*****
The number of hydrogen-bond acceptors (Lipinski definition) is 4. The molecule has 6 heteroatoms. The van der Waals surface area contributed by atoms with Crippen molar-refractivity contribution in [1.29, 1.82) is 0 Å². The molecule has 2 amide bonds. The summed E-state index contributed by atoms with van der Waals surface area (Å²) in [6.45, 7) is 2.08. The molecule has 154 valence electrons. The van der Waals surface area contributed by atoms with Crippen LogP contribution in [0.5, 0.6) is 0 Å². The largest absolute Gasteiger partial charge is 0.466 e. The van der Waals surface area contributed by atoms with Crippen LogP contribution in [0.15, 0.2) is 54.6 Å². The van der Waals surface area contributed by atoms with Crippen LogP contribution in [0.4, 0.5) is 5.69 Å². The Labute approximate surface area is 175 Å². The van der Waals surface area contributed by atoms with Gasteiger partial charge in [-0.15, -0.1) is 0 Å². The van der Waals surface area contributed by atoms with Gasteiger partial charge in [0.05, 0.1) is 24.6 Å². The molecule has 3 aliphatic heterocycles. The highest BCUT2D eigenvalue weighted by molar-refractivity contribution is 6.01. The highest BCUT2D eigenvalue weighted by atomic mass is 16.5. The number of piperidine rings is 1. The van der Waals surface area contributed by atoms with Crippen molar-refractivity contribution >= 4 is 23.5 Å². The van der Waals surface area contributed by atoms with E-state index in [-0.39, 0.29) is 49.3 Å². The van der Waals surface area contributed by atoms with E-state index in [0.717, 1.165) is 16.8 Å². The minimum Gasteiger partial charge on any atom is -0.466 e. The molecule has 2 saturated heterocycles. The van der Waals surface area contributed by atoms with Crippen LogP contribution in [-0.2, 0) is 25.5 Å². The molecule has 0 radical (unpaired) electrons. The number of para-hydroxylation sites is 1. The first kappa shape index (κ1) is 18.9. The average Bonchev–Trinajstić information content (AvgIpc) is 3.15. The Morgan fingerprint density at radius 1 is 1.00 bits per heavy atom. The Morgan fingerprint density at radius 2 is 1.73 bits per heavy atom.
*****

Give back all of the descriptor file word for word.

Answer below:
The number of hydrogen-bond acceptors (Lipinski definition) is 4. The molecule has 6 heteroatoms. The van der Waals surface area contributed by atoms with Crippen molar-refractivity contribution in [1.29, 1.82) is 0 Å². The molecule has 2 amide bonds. The summed E-state index contributed by atoms with van der Waals surface area (Å²) in [6.45, 7) is 2.08. The molecule has 154 valence electrons. The van der Waals surface area contributed by atoms with Crippen LogP contribution in [0.5, 0.6) is 0 Å². The largest absolute Gasteiger partial charge is 0.466 e. The van der Waals surface area contributed by atoms with Crippen LogP contribution in [0.15, 0.2) is 54.6 Å². The van der Waals surface area contributed by atoms with Crippen LogP contribution in [0.4, 0.5) is 5.69 Å². The Labute approximate surface area is 175 Å². The van der Waals surface area contributed by atoms with Gasteiger partial charge in [-0.15, -0.1) is 0 Å². The van der Waals surface area contributed by atoms with Gasteiger partial charge in [0.05, 0.1) is 24.6 Å². The molecule has 3 aliphatic heterocycles. The highest BCUT2D eigenvalue weighted by molar-refractivity contribution is 6.01. The highest BCUT2D eigenvalue weighted by atomic mass is 16.5. The number of piperidine rings is 1. The van der Waals surface area contributed by atoms with Crippen molar-refractivity contribution >= 4 is 23.5 Å². The van der Waals surface area contributed by atoms with E-state index in [-0.39, 0.29) is 49.3 Å². The van der Waals surface area contributed by atoms with E-state index in [0.717, 1.165) is 16.8 Å². The minimum Gasteiger partial charge on any atom is -0.466 e. The molecule has 2 saturated heterocycles. The van der Waals surface area contributed by atoms with Crippen LogP contribution in [-0.2, 0) is 25.5 Å². The molecule has 0 radical (unpaired) electrons. The number of para-hydroxylation sites is 1. The first kappa shape index (κ1) is 18.9. The average Bonchev–Trinajstić information content (AvgIpc) is 3.15. The Morgan fingerprint density at radius 1 is 1.00 bits per heavy atom. The Morgan fingerprint density at radius 2 is 1.73 bits per heavy atom.